This article appeared in the October 2001 issue of Vegetable Production & Marketing News,
edited by Frank J. Dainello, Ph.D., and produced by Extension Horticulture,
Texas Cooperative Extension, The Texas A&M University System, College Station, Texas.

Make The Most Of Your Herbicide Applications

This article by Will Stockwin appeared in "AVG," March, 1996.

Typically, growers donít realize theyíre seeing herbicide-resistant weeds in a field until theyíre a significant problem.

"The rule of thumb is that resistance isnít really noticed until 30 percent of the plants (weeds) are surviving herbicide applications," says University of California-Davis weed ecologist Joe Di Tomaso. "Below that threshold, growers will blame persistent weeds on some factor that might have caused poor herbicide application, or just about anything else they can think of other than resistance."

The two primary conditions contributing to resistance development are long residuals in the soil, and repeated use over large areas. Di Tomaso encourages growers to begin thinking more about, and looking harder for, herbicide resistance because, he says, the number of weeds developing the characteristic world-wide is increasing at an exponential rate.

"The first instance of verified herbicide resistance happened in 1968 with atrazine," he says. "Then there was a 19-year gap until the next case. Today there are between 130 and 140 species of weeds resistant to herbicides, and about half of those are triazine resistance." In 16 of 18 western states right now there are 22 known weed species that show herbicide resistance, including kochia, Russian thistle, foxtail, redroot pigweed, and common chickweed.

Of particular concern for California growers is the increasing amount of resistance developing to the popular herbicide family known as ALS (acetolactate synthase) inhibitors. The ALS family includes Pursuit, Upbeet, and Matrix among others. Current research indicates that the usual 25-year period of herbicide-resistance development can be cut to five years with continuous use of ALS inhibitors. In one case, four different weeds developed resistance to the ALS inhibitor Londax in just three years.

ALS inhibitors are susceptible to resistance because they have only a single site of action in the plant. Essentially, the herbicide blocks the synthesis of important amino acids by binding to one specific site on a protein molecule. If there is a mutation in that protein at a very low frequency within the weed population, and the mutation occurs at the specific site the herbicide binds to, the weed develops absolute resistance.

That doesnít mean that single-site-of-action herbicides cause resistance. "They only select for resistant strains," emphasizes Di Tomaso. "The mutations in the binding sites may have been there for thousands of years. Take what happened with Londax (a sulfonyurea compound used in rice) for example. When it came out, it was so good that in a couple of years 98 percent of rice growers were using it. That kind of intense selective pressure is why resistance showed up in three years. Titus (an ALS inhibitor currently permitted in California under a conditional-use permit), which is being highly touted as the herbicide of the Ď90s for tomato growers, could go the same way if growers use it continuously."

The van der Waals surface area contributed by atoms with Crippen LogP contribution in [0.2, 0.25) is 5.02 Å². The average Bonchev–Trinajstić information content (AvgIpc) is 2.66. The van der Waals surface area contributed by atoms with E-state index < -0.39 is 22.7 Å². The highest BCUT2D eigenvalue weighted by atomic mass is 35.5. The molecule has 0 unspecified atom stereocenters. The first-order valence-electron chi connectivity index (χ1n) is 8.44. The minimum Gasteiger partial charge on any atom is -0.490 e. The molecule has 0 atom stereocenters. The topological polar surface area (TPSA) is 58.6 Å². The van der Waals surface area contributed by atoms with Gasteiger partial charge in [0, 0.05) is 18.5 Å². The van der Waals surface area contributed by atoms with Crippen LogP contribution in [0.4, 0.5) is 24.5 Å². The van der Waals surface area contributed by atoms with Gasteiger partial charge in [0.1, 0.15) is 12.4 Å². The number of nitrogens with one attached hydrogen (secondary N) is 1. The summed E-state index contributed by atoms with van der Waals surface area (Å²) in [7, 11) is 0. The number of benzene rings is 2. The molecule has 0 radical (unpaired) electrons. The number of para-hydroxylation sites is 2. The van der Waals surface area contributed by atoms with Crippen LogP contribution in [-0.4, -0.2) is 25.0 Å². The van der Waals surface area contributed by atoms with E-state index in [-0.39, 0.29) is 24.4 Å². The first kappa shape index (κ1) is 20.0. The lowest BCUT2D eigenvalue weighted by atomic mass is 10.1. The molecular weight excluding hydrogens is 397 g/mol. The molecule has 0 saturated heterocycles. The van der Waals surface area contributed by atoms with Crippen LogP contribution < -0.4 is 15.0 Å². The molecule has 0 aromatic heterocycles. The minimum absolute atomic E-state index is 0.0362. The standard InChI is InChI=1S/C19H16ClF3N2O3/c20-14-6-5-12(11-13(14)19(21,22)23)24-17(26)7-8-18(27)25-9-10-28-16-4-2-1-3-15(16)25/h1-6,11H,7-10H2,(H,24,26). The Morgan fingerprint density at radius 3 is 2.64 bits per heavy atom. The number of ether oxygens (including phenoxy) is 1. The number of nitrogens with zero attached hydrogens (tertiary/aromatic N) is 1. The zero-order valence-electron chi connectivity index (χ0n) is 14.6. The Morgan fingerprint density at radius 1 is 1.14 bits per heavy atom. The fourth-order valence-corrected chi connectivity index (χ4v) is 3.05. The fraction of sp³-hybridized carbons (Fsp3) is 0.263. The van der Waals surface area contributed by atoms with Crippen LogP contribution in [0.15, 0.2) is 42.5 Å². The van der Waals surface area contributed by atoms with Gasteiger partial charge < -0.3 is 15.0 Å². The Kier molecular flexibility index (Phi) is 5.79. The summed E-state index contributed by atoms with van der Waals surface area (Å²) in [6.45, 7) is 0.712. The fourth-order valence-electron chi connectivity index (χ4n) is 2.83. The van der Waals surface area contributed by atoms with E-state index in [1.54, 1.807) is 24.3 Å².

Di Tomaso says the problem isnít just that growers tend to use the same herbicide over and over, but that they tend to use the same family of herbicides continuously.

"Right now, there are approximately 15 compounds in the ALS inhibitor group, registered for different crops, that are all slightly different but work exactly the same way," he says. "So even though a grower may be conscientiously rotating his crops, he may not be rotating his herbicides. The names may change, but heís still using the same chemistry with the same site of action in the weed, year after, crop after crop."

Detoxification is the second most common way weeds develop resistance.

"The weeds develop mechanisms by which they break down a herbicide before it can accumulate at the site of action," explains Di Tomaso. "Some crop plants -- corn with atrazine for example -- have the same ability. This results in an increased level of tolerance, meaning the grower has to go with a higher application rate to attain the kill effect he needs."

"New herbicides are becoming available less and less frequently, and so when we do get one, we have to start using a resistance strategy right away," Di Tomaso says. "That means going with a multiple-herbicide approach, in combination with some mechanical control methods. Itís really a lesson everyone in agriculture should have learned by now. Otherwise, three to five years down the road, resistance has developed, and thereís little you can do about it."

Reduce Herbicide Resistance

Strategies for reducing the selective pressures that ultimately cause herbicide resistance include:

  • Rotate crops and herbicides, with the herbicide rotating to a chemical that affects a different action site in the weed.

  • Avoid or at least minimize use of long-residual herbicides with single-action sites.

  • Use the lowest application rates whenever possible.

  • Use other forms of weed control, such as cultivation, whenever feasible.

  • Minimize the number of applications made each year.

  • Eradicate any areas of persistent weed survivors with a hoe before they can produce seed, removing the plant material as completely as possible from the field.